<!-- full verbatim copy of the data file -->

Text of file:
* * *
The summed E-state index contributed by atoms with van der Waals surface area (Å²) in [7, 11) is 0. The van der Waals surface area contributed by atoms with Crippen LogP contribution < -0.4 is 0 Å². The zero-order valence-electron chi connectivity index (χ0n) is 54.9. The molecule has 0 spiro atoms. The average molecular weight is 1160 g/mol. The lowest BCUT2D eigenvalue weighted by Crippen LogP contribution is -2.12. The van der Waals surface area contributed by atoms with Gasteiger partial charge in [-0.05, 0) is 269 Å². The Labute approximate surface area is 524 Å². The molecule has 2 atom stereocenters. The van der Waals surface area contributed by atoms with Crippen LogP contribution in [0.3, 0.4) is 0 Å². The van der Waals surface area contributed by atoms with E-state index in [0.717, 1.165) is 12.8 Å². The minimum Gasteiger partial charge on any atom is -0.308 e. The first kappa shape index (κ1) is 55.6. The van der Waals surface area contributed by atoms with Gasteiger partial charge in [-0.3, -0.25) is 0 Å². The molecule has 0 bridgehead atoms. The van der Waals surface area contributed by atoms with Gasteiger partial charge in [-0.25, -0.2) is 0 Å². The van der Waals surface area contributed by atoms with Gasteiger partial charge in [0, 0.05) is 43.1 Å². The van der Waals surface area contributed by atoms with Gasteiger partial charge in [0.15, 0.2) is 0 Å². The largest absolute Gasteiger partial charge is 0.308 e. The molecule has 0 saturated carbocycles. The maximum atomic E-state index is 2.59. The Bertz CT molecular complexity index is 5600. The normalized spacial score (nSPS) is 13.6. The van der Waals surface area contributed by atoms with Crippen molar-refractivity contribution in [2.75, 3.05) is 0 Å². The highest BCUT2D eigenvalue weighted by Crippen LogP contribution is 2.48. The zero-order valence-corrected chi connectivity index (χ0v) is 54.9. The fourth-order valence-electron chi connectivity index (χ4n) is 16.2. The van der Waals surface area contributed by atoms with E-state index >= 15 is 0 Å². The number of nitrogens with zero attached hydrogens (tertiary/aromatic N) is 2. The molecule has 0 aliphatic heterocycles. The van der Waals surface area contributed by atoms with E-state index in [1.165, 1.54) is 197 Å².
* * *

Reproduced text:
The summed E-state index contributed by atoms with van der Waals surface area (Å²) in [7, 11) is 0. The van der Waals surface area contributed by atoms with Crippen LogP contribution < -0.4 is 0 Å². The zero-order valence-electron chi connectivity index (χ0n) is 54.9. The molecule has 0 spiro atoms. The average molecular weight is 1160 g/mol. The lowest BCUT2D eigenvalue weighted by Crippen LogP contribution is -2.12. The van der Waals surface area contributed by atoms with Gasteiger partial charge in [-0.05, 0) is 269 Å². The Labute approximate surface area is 524 Å². The molecule has 2 atom stereocenters. The van der Waals surface area contributed by atoms with Crippen LogP contribution in [0.3, 0.4) is 0 Å². The van der Waals surface area contributed by atoms with E-state index in [0.717, 1.165) is 12.8 Å². The minimum Gasteiger partial charge on any atom is -0.308 e. The first kappa shape index (κ1) is 55.6. The van der Waals surface area contributed by atoms with Gasteiger partial charge in [-0.3, -0.25) is 0 Å². The molecule has 0 bridgehead atoms. The van der Waals surface area contributed by atoms with Gasteiger partial charge in [-0.25, -0.2) is 0 Å². The van der Waals surface area contributed by atoms with Gasteiger partial charge in [0, 0.05) is 43.1 Å². The van der Waals surface area contributed by atoms with Gasteiger partial charge in [0.15, 0.2) is 0 Å². The largest absolute Gasteiger partial charge is 0.308 e. The molecule has 0 saturated carbocycles. The maximum atomic E-state index is 2.59. The Bertz CT molecular complexity index is 5600. The normalized spacial score (nSPS) is 13.6. The van der Waals surface area contributed by atoms with Crippen molar-refractivity contribution in [2.75, 3.05) is 0 Å². The highest BCUT2D eigenvalue weighted by Crippen LogP contribution is 2.48. The zero-order valence-corrected chi connectivity index (χ0v) is 54.9. The fourth-order valence-electron chi connectivity index (χ4n) is 16.2. The van der Waals surface area contributed by atoms with E-state index >= 15 is 0 Å². The number of nitrogens with zero attached hydrogens (tertiary/aromatic N) is 2. The molecule has 0 aliphatic heterocycles. The van der Waals surface area contributed by atoms with E-state index in [1.165, 1.54) is 197 Å².